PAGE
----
Archive for the ‘Chiricahua’ Tag

Cochise Stronghold In The Dragoon Mountains   1 comment

Cochise StrongholdCochise Stronghold In The Dragoon Mountains — Panorama by kenne

This rugged natural fortress was, for some 15 years, the home and base of operations for the famed Chiricahua Apache Chief, Cochise.  Cochise and about 1,000 of his followers, of whom some 250 were warriors, located here.

Born in present-day Arizona, Cochise led the Chiricahua band of the Apache tribe during a period of violent social upheaval. In 1850, the United States took control over the territory that today comprises Arizona and New Mexico.  Not hostile to the whites at first, he kept peace with the Anglo-Americans until 1861, when he became their implacable foe because of the blunder of a young U.S. Army officer, Lt. George Bascom.   In that year, Cochise and several of his relatives had gone to an encampment of soldiers in order to deny the accusation that they had abducted a child from a ranch. The boy was later proved to have been kidnapped by another band of Apaches.

During the parley, Cochise and his followers were ordered held as hostages by Bascom, but Cochise managed to escape almost immediately by cutting a hole in a tent. Bascom later ordered the other Apache hostages hanged, and the embittered Cochise joined forces with Mangas Coloradas, his father-in-law, in a guerrilla struggle against the American army and settlers. The capture and murder of Mangas Coloradas in 1863 left Cochise as the Apache war chief.   The U.S. Army captured him in 1871 and prepared to transfer the Chiricahua to a reservation hundreds of miles away, but he escaped again and renewed the resistance campaign. The following year after negotiating a new treaty with the help of Thomas Jeffords, the band was allowed to stay in their homeland.

— Source: Coronado National Forest

Cochise Stronghold In Southeast Arizona   6 comments

Cochise Stronghold

Cochise Stronghold

Cochise Stronghold

Cochise StrongholdPanoramic Views of the Cochise Stronghold Area — Images by kenne

In 1968, my last post in the Army was  Fort Huachuca, in southeast Arizona. It was my first taste of southern Arizona and I loved it. 

In the short time we were here, we tried to take in as much of Arizona as possible, because my future was going back to college and who knows what after that.

One of the places I remember going to was Cochise Stronghold at the base of the Dragoon Mountains. This is high-desert area (about 5,000 feet) and generally very dry. The picture I still had in my mind was driving a “primitive” road  entering into a tree covered area near a creek. It was beautiful, but not much there to attract only the hardiest of hikes and campers. Still, it’s beauty was enough to maintain a “mind’s-eye” image all these years.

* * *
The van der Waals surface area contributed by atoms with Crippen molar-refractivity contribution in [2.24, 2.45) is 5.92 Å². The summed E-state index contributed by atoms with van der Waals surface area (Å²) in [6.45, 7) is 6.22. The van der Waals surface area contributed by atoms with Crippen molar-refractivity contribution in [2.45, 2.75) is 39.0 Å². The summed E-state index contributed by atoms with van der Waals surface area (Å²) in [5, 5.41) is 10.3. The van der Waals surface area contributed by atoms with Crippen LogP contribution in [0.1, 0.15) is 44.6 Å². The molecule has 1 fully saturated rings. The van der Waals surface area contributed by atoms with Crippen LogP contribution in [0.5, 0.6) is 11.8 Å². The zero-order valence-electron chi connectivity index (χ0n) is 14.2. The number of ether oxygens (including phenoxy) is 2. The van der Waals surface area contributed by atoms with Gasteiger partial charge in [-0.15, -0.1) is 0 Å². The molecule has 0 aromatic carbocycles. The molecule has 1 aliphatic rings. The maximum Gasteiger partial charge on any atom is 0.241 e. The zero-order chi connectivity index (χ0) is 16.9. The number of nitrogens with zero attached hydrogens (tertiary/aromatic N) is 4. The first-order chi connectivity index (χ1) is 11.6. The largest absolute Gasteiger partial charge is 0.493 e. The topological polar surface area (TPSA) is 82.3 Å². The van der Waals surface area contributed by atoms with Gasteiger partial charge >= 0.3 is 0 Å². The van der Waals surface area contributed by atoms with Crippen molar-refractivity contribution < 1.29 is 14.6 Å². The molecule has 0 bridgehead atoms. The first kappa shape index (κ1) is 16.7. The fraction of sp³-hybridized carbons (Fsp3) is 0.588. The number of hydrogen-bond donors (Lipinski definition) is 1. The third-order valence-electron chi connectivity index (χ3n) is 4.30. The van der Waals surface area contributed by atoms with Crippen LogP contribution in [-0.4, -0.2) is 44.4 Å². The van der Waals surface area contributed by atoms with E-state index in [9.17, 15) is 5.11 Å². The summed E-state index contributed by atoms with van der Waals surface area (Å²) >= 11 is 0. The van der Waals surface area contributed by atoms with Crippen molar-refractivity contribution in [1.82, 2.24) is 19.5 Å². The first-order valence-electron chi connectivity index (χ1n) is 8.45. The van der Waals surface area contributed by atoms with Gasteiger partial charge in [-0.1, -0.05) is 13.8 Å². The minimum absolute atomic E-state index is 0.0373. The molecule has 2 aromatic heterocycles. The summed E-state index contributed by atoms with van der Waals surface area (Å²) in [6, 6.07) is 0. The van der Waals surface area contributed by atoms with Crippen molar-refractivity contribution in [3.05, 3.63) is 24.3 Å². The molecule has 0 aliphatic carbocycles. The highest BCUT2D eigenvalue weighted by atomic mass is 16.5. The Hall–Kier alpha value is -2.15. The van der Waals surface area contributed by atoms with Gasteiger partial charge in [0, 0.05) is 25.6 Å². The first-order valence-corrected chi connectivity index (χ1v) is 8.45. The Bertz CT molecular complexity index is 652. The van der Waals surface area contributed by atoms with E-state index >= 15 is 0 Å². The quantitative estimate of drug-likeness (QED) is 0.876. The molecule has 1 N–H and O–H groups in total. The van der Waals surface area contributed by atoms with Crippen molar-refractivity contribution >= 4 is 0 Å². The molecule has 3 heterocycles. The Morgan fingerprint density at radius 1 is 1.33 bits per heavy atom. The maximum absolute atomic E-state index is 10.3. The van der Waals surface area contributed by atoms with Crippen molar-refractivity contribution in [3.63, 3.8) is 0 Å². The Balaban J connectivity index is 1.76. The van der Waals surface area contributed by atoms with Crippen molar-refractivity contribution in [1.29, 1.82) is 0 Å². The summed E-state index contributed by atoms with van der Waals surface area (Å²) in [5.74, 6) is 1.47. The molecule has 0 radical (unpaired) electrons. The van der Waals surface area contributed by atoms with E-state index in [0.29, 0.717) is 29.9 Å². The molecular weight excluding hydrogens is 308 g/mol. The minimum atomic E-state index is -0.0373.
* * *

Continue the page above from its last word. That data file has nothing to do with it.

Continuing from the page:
Now three years living on southern Arizona and this past Friday was my first opportunity to drive the seventy-plus miles from Tucson, and as is sometimes the case, my mind’s-eye had not falsely embellished the image — it’s still a beautiful place to visit and spend some time. Now the area has well-developed and maintained campgrounds with nature and interpretive trails and several hiking trails. The main trail was originally an Indian trail and is about 4 miles long one way.

There are also several displays with historical information. For fifteen years this rugged natural fortress area was home  for the famed Chiricahua Apache Chief, Cochise and about 1,000 of his followers. It also serve as an effective base of operations  for some 250 were warriors located here.  The towering pinnacles of rock were perfect lookouts for spotting enemies in the valley below.

Much more information can be obtained at

Click here to see a slideshow at my Flickr site.


Cochise StrongholdA lot of the boulders are covered with lichens. — Image by kenne

Dark Powder On The Trail   2 comments

Dark Powder On The Trail

Born of a volcanic eruption,

covered with ash and pumice,

fused into spires and rock formations

at the crossroads of the

Chihuahuan and Sonora deserts.

Bonita Canyon, refuge to the Apaches,

later to become the Faraway Ranch,

managed by a blind woman,

Lillian was her name,

in a wonderland of rocks.

The land of standing rocks,

A backdrop to a biological paradise

through modern history —

returned to ashes by Horseshoe 2 fire

leaving dark powder on the Bonita Trail.

Wildflowers, the first to return

adding color to the black and gray,

first symbolized by a flower

left by the fire’s inferno

to dodge the debris flows.

Time will heal the Chiricahua wounds

not by man’s clock of numbers,

but to Mother Nature’s cycles

linked to the brain in our hearts

creating a day out of time.


Images by kenne

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